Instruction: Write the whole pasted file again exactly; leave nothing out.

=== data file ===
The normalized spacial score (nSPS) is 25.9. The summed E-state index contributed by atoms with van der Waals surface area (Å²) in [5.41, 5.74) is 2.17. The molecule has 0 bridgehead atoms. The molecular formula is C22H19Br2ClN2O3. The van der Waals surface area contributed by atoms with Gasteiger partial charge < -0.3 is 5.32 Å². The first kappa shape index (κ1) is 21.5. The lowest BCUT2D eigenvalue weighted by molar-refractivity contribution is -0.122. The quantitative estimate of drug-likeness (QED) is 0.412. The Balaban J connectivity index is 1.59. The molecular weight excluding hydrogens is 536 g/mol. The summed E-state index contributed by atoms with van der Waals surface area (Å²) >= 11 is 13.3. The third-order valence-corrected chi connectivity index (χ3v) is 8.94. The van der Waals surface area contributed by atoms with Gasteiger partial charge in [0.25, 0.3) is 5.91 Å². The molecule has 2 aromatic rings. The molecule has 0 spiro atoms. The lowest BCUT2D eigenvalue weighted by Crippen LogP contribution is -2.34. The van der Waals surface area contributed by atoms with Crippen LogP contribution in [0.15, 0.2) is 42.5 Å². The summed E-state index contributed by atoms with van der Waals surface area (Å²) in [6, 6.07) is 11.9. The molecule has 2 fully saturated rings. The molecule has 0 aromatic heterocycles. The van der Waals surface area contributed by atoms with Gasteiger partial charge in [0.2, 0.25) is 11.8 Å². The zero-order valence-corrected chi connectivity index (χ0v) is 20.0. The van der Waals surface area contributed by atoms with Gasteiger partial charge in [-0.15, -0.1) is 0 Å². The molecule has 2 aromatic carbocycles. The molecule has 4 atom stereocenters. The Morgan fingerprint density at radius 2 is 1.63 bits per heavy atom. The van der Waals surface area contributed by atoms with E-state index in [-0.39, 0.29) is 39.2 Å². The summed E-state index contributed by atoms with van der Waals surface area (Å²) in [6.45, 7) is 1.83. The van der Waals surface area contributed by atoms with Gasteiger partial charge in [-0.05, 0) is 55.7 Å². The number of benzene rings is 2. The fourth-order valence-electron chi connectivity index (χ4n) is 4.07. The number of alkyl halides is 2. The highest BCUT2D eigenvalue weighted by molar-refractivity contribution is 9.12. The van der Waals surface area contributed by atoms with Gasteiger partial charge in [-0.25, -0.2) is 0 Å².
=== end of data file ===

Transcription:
The normalized spacial score (nSPS) is 25.9. The summed E-state index contributed by atoms with van der Waals surface area (Å²) in [5.41, 5.74) is 2.17. The molecule has 0 bridgehead atoms. The molecular formula is C22H19Br2ClN2O3. The van der Waals surface area contributed by atoms with Gasteiger partial charge < -0.3 is 5.32 Å². The first kappa shape index (κ1) is 21.5. The lowest BCUT2D eigenvalue weighted by molar-refractivity contribution is -0.122. The quantitative estimate of drug-likeness (QED) is 0.412. The Balaban J connectivity index is 1.59. The molecular weight excluding hydrogens is 536 g/mol. The summed E-state index contributed by atoms with van der Waals surface area (Å²) >= 11 is 13.3. The third-order valence-corrected chi connectivity index (χ3v) is 8.94. The van der Waals surface area contributed by atoms with Gasteiger partial charge in [0.25, 0.3) is 5.91 Å². The molecule has 2 aromatic rings. The molecule has 0 spiro atoms. The lowest BCUT2D eigenvalue weighted by Crippen LogP contribution is -2.34. The van der Waals surface area contributed by atoms with Crippen LogP contribution in [0.15, 0.2) is 42.5 Å². The summed E-state index contributed by atoms with van der Waals surface area (Å²) in [6, 6.07) is 11.9. The molecule has 2 fully saturated rings. The molecule has 0 aromatic heterocycles. The van der Waals surface area contributed by atoms with Gasteiger partial charge in [0.2, 0.25) is 11.8 Å². The zero-order valence-corrected chi connectivity index (χ0v) is 20.0. The van der Waals surface area contributed by atoms with Gasteiger partial charge in [-0.15, -0.1) is 0 Å². The molecule has 2 aromatic carbocycles. The molecule has 4 atom stereocenters. The Morgan fingerprint density at radius 2 is 1.63 bits per heavy atom. The van der Waals surface area contributed by atoms with E-state index in [-0.39, 0.29) is 39.2 Å². The summed E-state index contributed by atoms with van der Waals surface area (Å²) in [6.45, 7) is 1.83. The van der Waals surface area contributed by atoms with Gasteiger partial charge in [-0.05, 0) is 55.7 Å². The number of benzene rings is 2. The fourth-order valence-electron chi connectivity index (χ4n) is 4.07. The number of alkyl halides is 2. The highest BCUT2D eigenvalue weighted by molar-refractivity contribution is 9.12. The van der Waals surface area contributed by atoms with Gasteiger partial charge in [-0.25, -0.2) is 0 Å².